Wizards of the Coast has released more information about the mechanics featured in Magic: The Gathering‘s latest set, Ikoria: Lair of Behemoths. Just from the name, players probably expect huge things from this new set. For example, Godzilla may visit Ikoria for some Kaiju action. Additionally, an old favorite makes a return to the game, along with some powerful new mechanics to compliment the behemoth-sized cards. Let’s go over all of them now.
One of Magic‘s most popular mechanics, cycling, is making its way back to the game. The preview card that Wizards is releasing is Drannith Stinger, a common card that cycles for just one mana. Cycling was first seen in Urza’s Saga and was more recently in the Modern Horizons set.
Cycling cards is a powerful ability, particularly late in the game. Discarding something you don’t want (sorry, Drannith Stinger) for a chance to dig for something better is a fantastic feeling. The best part of this new run of cycling cards is they appear to do more than just draw cards. Drannith Stinger damages your opponent for 1 when you cycle other cards, which is strictly more value for your mana.
Wizards does point out that some cards will have extra bonuses tacked onto their cycling ability. These extra abilities will resolve before players draw cards from their cycling. Depending on the power of some of these effects, we could see a lot more of them in Standard once Ikorai releases.
Counters become a keyword in Ikoria
While counters have been a term in Magic since the game first released, Wizards of the Coast plans to treat them a little differently moving forward. We’ll still have +1/+1 counters, but now the mechanic will expand to also give creatures abilities.
Fully Grown gives a creature +3/+3 until end of turn and then permanently gives it a trample token. This new keyword even comes with punch-out tokens so players can keep track. While we’ve only seen one card give trample, the punch-out sheet has counters for deathtouch, flying, reach, and more.
Fun fact: if there is a way to give an ability counter to a noncreature permanent, and then it becomes a creature, it will have that ability now!
Mutate is so complicated that Magic released a whole video detailing it. That’s great, because this mechanic has a lot going on with it.
For Magic players who were around in the original Theros block, mutate feels very similar to bestow. As a player casts a creature with mutate, they choose whether they want to pay the cost for the creature spell or the mutate ability. If they choose to mutate, they must have a non-human creature already on the battlefield for it to resolve. Then it gets a little tricky.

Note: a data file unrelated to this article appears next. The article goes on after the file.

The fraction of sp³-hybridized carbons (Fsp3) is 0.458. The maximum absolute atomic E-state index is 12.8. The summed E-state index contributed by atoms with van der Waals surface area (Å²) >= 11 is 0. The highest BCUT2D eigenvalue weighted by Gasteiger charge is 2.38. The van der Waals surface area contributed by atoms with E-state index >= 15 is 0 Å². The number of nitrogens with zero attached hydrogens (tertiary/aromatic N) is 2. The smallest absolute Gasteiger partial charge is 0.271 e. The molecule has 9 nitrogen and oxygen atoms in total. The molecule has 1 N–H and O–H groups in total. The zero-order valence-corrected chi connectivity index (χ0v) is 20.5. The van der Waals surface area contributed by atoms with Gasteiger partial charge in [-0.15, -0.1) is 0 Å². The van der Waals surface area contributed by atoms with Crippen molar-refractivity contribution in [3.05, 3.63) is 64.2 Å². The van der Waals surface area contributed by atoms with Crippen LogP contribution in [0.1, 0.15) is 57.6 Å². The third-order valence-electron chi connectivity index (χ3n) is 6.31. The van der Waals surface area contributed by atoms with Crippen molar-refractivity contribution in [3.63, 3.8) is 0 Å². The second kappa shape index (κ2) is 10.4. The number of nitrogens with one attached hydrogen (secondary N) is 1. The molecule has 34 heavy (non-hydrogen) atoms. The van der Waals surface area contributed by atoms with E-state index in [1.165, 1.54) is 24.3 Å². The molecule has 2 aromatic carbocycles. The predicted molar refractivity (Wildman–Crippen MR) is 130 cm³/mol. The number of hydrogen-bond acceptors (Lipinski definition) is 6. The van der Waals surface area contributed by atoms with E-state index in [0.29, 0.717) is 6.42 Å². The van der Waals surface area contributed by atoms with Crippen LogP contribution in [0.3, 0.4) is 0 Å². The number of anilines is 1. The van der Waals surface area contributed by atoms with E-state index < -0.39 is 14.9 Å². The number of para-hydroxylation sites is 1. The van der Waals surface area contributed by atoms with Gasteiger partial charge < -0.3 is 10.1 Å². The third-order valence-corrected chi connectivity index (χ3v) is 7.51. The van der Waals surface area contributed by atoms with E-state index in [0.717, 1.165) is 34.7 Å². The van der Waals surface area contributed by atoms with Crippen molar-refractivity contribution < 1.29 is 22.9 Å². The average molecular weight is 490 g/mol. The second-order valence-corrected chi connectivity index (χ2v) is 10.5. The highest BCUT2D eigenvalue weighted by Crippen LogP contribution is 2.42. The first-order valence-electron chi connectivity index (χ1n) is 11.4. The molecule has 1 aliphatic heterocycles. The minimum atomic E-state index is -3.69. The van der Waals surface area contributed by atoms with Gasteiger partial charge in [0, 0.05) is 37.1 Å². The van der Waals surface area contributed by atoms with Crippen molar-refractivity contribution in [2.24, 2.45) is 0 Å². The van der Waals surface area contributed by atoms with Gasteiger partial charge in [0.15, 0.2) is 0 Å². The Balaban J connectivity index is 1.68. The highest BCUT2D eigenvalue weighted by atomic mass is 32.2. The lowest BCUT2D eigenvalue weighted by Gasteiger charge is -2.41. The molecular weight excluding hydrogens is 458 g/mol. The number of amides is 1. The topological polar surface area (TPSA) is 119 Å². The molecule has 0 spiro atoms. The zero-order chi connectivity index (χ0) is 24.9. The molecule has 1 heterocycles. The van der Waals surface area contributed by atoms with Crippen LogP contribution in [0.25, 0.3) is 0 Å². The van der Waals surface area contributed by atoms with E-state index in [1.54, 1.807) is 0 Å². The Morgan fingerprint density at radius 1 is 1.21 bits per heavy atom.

Let’s use Cloudpiercer and Mosscoat Goriak as examples to walk through this mechanic. Players will choose to place the card they are mutating either on top of the target or under it. If Cloudpiercer is on top, the new card will be a Cloudpiercer with the vigilance ability from Mosscoat Goriak. Cloudpiercer will retain its power and toughness, only taking the card text of the bottom card.
If Cloudpiercer is on the bottom, the new card will be a Mosscoat Goriak with Reach and a triggered ability. For the most part, the creature with the better power and toughness stats should be on top, as the new creature gains all the abilities either way. Keep in mind, though, that the creature type and color of the new, mutated card depend on the top creature.
Some creatures have abilities that trigger when they mutate. These abilities trigger every time they mutate, not just the first time.
Another key feature to mutating is that the target of a mutation is not entering or leaving the battlefield, nor is it changing zones in any way. If a creature is tapped and mutates, it remains tapped afterward. Similarly, if there are any enchantments or equipment attached to the target, they all remain attached.
The best part of mutate is that if the target of the ability is removed from play, the card still resolves, just as a creature now. Mutate spells can be countered too, and if this happens, they go to the graveyard.
The last mechanic for Ikoria is companion, and with it comes a new legendary creature to show off. The companion mechanic is only printed on ten new legendary creatures in the set. Each card with a companion ability changes how players will build their deck. They must each be in a player’s sideboard, too, and players only get one companion per game.
Keruga, the Macrosage places a restriction on the lowest mana cost a card can have in a deck. If declared as a companion, players cannot have cards in their deck with converted mana costs of one or two. This does not apply to cards in the sideboard, however. It’s just what is found in the main deck.
A companion can be cast straight from the sideboard, but only once per game. If they resolve, awesome! Players now have a cool hippo dinosaur buddy. If it doesn’t resolve or is killed or exiled during the game, it follows whatever normal rules a Magic card would.
Creatures with companion feel awfully like commander cards, which is great because companions play nicely with the format. Despite not having a sideboard, a player can still have a companion. To use them, though, the commander deck must abide by whatever rules are set by the companion creature.
That wraps up all the new mechanics found in Ikoria: Lair of Behemoths! As spoiler season starts to ramp up, make sure to follow Daily Esports for all your Magic: The Gathering news. Also, leave a comment below on what you’re looking forward to most in Ikoria. I know all the new dinosaur cards will make a lot of players happy.